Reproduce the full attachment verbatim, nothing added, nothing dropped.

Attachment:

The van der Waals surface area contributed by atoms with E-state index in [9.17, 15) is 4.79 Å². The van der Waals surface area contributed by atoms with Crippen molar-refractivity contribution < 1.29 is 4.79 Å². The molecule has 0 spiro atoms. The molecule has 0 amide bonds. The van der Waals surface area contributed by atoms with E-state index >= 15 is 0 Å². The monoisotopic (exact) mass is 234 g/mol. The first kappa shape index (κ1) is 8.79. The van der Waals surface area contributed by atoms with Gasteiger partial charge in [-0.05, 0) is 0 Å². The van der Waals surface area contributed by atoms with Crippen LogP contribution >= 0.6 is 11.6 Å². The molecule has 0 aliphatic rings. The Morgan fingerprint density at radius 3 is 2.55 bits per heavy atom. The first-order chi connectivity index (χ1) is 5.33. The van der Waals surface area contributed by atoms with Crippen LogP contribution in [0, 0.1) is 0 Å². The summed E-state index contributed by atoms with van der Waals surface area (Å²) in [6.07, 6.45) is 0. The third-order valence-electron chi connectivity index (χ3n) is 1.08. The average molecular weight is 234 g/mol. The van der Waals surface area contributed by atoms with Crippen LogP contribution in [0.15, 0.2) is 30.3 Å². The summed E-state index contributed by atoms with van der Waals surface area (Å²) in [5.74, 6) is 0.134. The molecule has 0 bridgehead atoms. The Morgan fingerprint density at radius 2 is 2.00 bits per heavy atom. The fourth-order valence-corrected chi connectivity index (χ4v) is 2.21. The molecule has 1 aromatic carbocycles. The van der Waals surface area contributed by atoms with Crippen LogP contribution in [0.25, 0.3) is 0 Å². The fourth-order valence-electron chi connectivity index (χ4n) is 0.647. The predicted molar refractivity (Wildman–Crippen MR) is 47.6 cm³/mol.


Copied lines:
The van der Waals surface area contributed by atoms with E-state index in [9.17, 15) is 4.79 Å². The van der Waals surface area contributed by atoms with Crippen molar-refractivity contribution < 1.29 is 4.79 Å². The molecule has 0 spiro atoms. The molecule has 0 amide bonds. The van der Waals surface area contributed by atoms with E-state index >= 15 is 0 Å². The monoisotopic (exact) mass is 234 g/mol. The first kappa shape index (κ1) is 8.79. The van der Waals surface area contributed by atoms with Gasteiger partial charge in [-0.05, 0) is 0 Å². The van der Waals surface area contributed by atoms with Crippen LogP contribution >= 0.6 is 11.6 Å². The molecule has 0 aliphatic rings. The Morgan fingerprint density at radius 3 is 2.55 bits per heavy atom. The first-order chi connectivity index (χ1) is 5.33. The van der Waals surface area contributed by atoms with Crippen LogP contribution in [0, 0.1) is 0 Å². The summed E-state index contributed by atoms with van der Waals surface area (Å²) in [6.07, 6.45) is 0. The third-order valence-electron chi connectivity index (χ3n) is 1.08. The average molecular weight is 234 g/mol. The van der Waals surface area contributed by atoms with Crippen LogP contribution in [0.15, 0.2) is 30.3 Å². The summed E-state index contributed by atoms with van der Waals surface area (Å²) in [5.74, 6) is 0.134. The molecule has 0 bridgehead atoms. The Morgan fingerprint density at radius 2 is 2.00 bits per heavy atom. The fourth-order valence-corrected chi connectivity index (χ4v) is 2.21. The molecule has 1 aromatic carbocycles. The van der Waals surface area contributed by atoms with Crippen LogP contribution in [0.25, 0.3) is 0 Å². The fourth-order valence-electron chi connectivity index (χ4n) is 0.647. The predicted molar refractivity (Wildman–Crippen MR) is 47.6 cm³/mol.